This difference in ownership is known to have a significant impact on whether borrowers succeed in repayment. For example, borrowers with commercially held FFELP loans are two thirds less likely than borrowers with other types of federal student loans to access affordable income-driven repayment programs provided under federal law. This discrepancy raises concerns about the incentives servicers have to withhold information from borrowers, especially given that successfully enrolling borrowers in more manageable payment plans can make student debt a less attractive investment for Wall Street.
Unfortunately, in a situation like the current pandemic, borrowers who happen to owe on commercially held FFELP loans will be left especially vulnerable.
How many of these borrowers currently exist? There are approximately eight million borrowers who owe commercially held FFELP loans or Perkins loans. Together, these borrowers owe an estimated $175 billion of student debt.
How does ED-held FFEL differ from commercially held FFEL? Before the student loan program transitioned to fully direct lending from the government to students, the vast majority of student loans were originated by banks and guaranteed by the federal government through FFELP. When the 2008 financial crisis hit, there were industry-wide concerns about lending markets’ liquidity and banks’ ability to continue to finance loans to students under the FFEL program. In response to these concerns and to ensure that students would still be able to access higher education, Congress passed the “Ensuring Continued Access to Student Loans Act” (ECASLA), authorizing ED to temporarily begin the purchasing of FFELP loans from lenders so those lenders could continue the financing of future loans.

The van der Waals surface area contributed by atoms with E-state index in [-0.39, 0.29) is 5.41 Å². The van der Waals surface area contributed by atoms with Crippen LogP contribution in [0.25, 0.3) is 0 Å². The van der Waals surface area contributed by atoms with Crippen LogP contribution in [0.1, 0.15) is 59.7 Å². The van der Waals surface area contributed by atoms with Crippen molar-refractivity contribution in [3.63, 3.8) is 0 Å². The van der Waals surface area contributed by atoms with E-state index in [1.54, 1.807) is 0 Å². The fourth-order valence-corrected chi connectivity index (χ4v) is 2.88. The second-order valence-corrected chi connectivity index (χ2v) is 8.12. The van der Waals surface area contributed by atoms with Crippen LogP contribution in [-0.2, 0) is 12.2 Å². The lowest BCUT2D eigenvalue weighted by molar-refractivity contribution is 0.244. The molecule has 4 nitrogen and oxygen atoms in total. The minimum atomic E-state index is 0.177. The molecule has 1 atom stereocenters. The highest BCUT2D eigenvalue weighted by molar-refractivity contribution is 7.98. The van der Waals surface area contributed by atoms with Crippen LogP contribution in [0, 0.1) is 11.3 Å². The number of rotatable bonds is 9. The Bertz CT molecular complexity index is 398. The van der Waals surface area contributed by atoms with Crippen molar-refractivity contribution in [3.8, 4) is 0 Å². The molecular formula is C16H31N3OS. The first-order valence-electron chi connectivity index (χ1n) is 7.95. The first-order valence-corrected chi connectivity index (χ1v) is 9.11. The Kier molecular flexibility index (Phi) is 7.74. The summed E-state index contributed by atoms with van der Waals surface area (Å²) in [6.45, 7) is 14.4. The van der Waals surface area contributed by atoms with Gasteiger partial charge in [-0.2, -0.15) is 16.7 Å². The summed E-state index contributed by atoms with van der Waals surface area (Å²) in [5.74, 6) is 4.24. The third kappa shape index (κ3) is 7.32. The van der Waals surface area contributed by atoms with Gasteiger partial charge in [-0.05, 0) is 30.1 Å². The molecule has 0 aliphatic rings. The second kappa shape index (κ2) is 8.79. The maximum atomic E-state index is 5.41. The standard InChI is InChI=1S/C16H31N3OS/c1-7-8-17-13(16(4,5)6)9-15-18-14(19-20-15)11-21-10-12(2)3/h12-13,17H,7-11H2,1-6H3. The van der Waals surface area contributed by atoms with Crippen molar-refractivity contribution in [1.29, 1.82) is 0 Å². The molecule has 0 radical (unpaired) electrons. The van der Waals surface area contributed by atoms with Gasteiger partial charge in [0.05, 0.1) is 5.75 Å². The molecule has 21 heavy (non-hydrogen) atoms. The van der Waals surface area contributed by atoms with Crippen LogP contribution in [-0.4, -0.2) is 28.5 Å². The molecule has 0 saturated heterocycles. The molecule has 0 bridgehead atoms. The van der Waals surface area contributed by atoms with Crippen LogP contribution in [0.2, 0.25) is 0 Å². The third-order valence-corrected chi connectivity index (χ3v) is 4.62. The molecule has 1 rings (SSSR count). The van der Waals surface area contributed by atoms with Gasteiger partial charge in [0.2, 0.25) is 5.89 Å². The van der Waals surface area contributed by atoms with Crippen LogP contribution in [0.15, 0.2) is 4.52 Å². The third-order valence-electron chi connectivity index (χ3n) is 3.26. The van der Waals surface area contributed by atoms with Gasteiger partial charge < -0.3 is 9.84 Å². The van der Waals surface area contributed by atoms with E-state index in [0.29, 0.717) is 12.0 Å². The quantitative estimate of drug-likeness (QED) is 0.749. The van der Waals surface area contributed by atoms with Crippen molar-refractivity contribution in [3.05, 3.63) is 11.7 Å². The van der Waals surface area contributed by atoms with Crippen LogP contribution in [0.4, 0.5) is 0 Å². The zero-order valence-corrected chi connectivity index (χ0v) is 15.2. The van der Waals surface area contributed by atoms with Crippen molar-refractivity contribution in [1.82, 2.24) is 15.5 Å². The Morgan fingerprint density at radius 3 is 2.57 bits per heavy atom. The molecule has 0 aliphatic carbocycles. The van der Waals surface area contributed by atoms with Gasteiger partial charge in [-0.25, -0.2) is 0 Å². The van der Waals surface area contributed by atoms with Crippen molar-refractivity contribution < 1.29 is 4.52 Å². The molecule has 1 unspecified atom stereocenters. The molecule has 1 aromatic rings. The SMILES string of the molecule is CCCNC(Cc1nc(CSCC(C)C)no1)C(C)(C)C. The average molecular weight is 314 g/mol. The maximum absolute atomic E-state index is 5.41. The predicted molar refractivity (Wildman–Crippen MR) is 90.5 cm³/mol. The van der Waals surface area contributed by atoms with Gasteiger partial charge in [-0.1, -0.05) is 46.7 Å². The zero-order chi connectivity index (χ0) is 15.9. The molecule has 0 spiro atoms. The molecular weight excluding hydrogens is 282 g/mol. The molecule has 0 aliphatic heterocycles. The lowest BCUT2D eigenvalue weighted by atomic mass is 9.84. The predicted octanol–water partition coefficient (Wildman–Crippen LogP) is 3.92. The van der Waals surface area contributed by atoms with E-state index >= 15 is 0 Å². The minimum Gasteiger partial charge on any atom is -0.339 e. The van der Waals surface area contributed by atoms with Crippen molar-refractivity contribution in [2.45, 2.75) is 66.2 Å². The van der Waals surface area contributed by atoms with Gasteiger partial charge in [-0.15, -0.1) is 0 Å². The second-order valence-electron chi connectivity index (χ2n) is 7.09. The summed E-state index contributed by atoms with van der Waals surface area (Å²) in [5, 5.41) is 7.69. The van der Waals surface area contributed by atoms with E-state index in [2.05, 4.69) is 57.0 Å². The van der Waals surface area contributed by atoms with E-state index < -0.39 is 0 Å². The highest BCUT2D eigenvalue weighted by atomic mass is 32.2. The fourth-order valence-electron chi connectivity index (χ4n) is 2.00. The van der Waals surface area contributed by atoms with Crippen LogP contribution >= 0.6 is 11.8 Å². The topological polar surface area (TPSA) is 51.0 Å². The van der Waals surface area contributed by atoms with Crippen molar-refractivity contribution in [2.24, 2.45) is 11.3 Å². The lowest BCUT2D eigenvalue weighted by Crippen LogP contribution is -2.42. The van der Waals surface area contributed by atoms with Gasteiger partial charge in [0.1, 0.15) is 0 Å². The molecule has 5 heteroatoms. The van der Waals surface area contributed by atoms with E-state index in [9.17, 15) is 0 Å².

The repurchased loans came to be known as “ED-held” FFELP loans, and over the course of the following years, the country fully transitioned to the Direct Loan program. By 2010, new student loan borrowers could only take out loans under the Direct Loan program.
But ED did not purchase all of the FFELP loans that were outstanding when ECASLA passed, and many loans remained in private hands. These have come to be known as “commercial” FFELP loans. They are owned by companies like Navient, which owns $65 billion in FFELP loans, and Nelnet, which owns $20 billion in FFELP loans.
In fact, many commercial FFELP loans have also been sliced and diced into securitized trusts that private actors expect to yield billions of dollars annually into maturity.